Ray Ozzie is back, baby. His new startup, Talko aims to get us talking on the phone again -- but not on phone calls.
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Christopher Mims keeps happy-talking:
Perhaps nothing is more important than the means by which team members communicate with one another. [It's] not merely enabled but in some sense determined by the technology that carries them [and] are an important competitive advantage.
Talko [is] a unique, though not wholly original, combination of text messaging, phone calls, voice mails, and video and picture messaging [with] an unusual pedigree: One of its founders is Ray Ozzie, who old IT hands will remember as the inventor of Lotus Notes.
Imagine a messaging app that also allows you to leave voice memos for others, and...lets them immediately jump on a call with you, as well as everyone else who is part of the group. [It] archives everything, and it allows you to add hashtags to conversations (even tagging specific points in time). MORE
And Ryan Lawler talks about things he'd like to do:
After two and a half years, former Microsoft chief architect Ray Ozzie and his team are finally ready to reveal what they’ve been working on. [Talko] is designed to change the way consumers and enterprises collaborate with each other...taking the decidedly retro approach of bringing back voice communications.
Talko is aimed at the enterprise market, but it follows the trend toward consumerization of apps that people end up using for work. ... It’s targeting a bottom-up approach to user acquisition — that is, it’s hoping to get a few users hooked, who will invite their coworkers. [It] will be free to use, but users will have to pay a monthly subscription fee to access any calls or data that was recorded a certain number of days earlier.
Talko was founded by Ozzie, who is joined by some folks he worked with while at Microsoft and before that Groove Networks (which was bought by Microsoft in 2005). MORE
Yes, Ray Ozzie's got to have a dream:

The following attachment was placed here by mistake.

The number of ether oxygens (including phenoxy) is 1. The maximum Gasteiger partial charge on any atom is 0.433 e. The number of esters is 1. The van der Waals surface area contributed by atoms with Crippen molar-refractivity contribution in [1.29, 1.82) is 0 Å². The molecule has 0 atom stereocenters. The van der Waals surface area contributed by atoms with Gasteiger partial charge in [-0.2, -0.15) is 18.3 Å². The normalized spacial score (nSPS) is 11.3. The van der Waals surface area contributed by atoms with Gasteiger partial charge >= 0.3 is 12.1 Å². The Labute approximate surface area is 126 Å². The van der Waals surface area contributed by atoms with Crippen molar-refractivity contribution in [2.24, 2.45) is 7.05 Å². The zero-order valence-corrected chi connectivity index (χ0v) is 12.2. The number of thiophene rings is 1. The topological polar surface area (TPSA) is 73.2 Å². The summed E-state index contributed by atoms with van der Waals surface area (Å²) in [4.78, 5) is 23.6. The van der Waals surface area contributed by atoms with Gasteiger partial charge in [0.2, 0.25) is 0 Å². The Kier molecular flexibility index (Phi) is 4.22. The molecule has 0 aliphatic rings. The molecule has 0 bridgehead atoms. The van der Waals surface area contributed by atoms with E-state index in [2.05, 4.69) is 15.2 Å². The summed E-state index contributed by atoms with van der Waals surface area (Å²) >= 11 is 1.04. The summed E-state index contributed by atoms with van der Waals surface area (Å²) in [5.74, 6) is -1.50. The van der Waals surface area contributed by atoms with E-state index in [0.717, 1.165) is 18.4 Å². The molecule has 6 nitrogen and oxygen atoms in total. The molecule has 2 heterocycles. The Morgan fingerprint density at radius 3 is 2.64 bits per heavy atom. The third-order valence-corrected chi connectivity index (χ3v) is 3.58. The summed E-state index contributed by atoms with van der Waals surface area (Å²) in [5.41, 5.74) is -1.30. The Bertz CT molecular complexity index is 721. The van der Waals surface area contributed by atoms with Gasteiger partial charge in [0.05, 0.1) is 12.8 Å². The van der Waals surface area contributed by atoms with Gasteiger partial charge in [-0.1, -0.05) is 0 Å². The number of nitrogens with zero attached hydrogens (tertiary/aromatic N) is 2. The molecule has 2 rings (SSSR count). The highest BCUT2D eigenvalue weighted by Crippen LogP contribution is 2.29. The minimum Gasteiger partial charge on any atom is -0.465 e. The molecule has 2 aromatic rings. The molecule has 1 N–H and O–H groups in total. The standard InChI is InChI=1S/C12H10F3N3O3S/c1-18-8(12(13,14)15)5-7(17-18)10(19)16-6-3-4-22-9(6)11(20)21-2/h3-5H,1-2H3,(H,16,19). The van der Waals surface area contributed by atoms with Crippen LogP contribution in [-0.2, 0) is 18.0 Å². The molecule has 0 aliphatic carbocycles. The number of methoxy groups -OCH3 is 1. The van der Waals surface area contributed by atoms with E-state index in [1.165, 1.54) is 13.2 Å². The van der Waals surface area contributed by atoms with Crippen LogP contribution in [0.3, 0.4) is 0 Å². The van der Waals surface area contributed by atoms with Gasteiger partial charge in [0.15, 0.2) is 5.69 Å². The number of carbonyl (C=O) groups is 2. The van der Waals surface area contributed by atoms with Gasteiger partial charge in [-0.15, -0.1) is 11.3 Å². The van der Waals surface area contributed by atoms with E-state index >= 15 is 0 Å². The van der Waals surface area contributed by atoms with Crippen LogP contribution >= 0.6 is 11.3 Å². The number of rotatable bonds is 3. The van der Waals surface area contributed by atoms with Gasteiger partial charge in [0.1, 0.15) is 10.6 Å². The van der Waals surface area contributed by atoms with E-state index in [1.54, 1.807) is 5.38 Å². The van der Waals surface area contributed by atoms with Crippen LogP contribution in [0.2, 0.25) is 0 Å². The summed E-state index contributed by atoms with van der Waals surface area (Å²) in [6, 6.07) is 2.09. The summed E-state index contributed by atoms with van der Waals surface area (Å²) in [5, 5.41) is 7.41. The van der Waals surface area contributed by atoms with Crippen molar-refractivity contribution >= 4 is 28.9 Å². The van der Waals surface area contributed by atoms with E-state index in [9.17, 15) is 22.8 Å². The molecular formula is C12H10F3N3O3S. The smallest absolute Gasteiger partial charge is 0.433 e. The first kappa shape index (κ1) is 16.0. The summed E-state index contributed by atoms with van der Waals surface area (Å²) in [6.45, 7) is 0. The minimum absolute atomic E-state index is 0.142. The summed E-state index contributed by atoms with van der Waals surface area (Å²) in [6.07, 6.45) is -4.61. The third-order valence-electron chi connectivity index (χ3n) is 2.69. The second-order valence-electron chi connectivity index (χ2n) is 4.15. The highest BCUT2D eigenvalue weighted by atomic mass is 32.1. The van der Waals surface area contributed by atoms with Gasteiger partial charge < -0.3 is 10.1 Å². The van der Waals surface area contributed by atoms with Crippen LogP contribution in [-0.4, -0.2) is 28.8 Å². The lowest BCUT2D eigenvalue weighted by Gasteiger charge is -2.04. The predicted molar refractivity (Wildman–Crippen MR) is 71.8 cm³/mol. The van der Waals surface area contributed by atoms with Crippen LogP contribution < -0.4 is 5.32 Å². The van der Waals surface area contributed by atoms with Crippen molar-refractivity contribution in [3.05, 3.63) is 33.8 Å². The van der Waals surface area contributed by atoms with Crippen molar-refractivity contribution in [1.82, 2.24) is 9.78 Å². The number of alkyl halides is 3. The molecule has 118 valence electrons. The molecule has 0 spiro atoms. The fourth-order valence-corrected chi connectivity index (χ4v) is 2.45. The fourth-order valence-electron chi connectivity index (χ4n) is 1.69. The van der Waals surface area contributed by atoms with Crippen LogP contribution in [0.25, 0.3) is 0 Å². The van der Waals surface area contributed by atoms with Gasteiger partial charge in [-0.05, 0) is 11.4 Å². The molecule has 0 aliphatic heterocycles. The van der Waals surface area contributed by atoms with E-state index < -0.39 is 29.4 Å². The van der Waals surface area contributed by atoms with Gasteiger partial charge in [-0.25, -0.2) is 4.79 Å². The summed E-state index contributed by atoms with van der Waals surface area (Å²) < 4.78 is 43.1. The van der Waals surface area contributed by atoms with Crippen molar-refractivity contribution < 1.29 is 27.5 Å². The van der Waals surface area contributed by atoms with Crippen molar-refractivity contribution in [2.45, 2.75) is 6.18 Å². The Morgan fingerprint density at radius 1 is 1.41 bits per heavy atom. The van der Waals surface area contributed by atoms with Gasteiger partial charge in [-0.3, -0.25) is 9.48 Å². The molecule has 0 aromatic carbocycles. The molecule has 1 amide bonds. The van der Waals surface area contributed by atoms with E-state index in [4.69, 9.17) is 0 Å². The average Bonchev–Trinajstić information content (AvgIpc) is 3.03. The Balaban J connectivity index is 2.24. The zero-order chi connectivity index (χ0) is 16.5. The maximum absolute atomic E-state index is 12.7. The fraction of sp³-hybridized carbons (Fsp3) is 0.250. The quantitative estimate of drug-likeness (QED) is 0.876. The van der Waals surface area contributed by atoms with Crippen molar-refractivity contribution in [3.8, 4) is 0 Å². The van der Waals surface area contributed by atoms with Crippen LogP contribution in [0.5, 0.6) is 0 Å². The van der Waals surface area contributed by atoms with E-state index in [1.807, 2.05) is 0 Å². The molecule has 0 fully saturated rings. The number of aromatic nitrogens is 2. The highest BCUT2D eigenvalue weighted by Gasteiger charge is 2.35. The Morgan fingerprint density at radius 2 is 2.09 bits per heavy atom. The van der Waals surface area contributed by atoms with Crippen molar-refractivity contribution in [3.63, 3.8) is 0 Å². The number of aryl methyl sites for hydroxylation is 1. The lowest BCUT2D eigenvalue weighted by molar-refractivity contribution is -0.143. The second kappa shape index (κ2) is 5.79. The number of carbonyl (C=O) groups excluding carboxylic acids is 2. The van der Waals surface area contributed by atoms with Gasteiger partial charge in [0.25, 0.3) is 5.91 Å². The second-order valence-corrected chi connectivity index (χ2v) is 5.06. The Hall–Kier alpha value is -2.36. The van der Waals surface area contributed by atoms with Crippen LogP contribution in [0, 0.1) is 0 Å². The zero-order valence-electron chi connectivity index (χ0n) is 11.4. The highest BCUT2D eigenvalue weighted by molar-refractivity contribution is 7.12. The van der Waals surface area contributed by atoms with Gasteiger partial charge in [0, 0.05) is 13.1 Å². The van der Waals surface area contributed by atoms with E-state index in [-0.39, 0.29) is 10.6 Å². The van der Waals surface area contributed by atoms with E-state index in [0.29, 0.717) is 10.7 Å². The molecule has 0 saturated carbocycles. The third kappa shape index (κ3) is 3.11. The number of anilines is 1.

It’s something that I’ve dreamt about for years now – revolutionizing the voice experience. ... The tools we use to communicate shape...culture, society and business: how we innovate, how we solve problems, how we organize and how we act.
A tipping point is upon us. The phone, not the PC, is at the center of how we now communicate. ... Email is less-and-less our go-to tool (even at work)...but our overreliance on [brief text messages] will severely limit how we’re able to meaningfully connect with those we need and those we love.
I passionately believe that there’s immense latent potential in voice – to convey tone and emotion...and to get things done. ... Amazing things can happen when we just choose to talk [but] the phone call truly deserves to die. ... In early 2012 we got the band back together again, intending to revolutionize the call. ... I simply couldn’t be more excited. MORE
But, asks Barb Darrow, how you gonna have a dream come true?
Ray Ozzie, the software wiz behind Lotus Notes, Groove Networks, and the former Chief Software Architect who drove Microsoft’s cloud strategy, likes to take on big problems.
Users can communicate...via voice, video, or text over Wi-Fi or cell networks; whichever connection is available and optimal. Talko negotiates the handoff. ... But the part I really like is there’s a push-to-talk capability so if your people are online you can...talk immediately but if they are otherwise occupied they can ignore [you] and listen...later. [It's] a great feature. Talko’s media server...is based on FreeSwitch, an open-source multiprotocol switch. MORE
Meanwhile, sarusa talks about a moon floating in the sky, looking like a lily on a lake:
Sadly, this is not going to kill the conference call. Too many of the people I am in hellish conference calls with would be incapable of figuring this out (they can’t even manage a mute button). MORE
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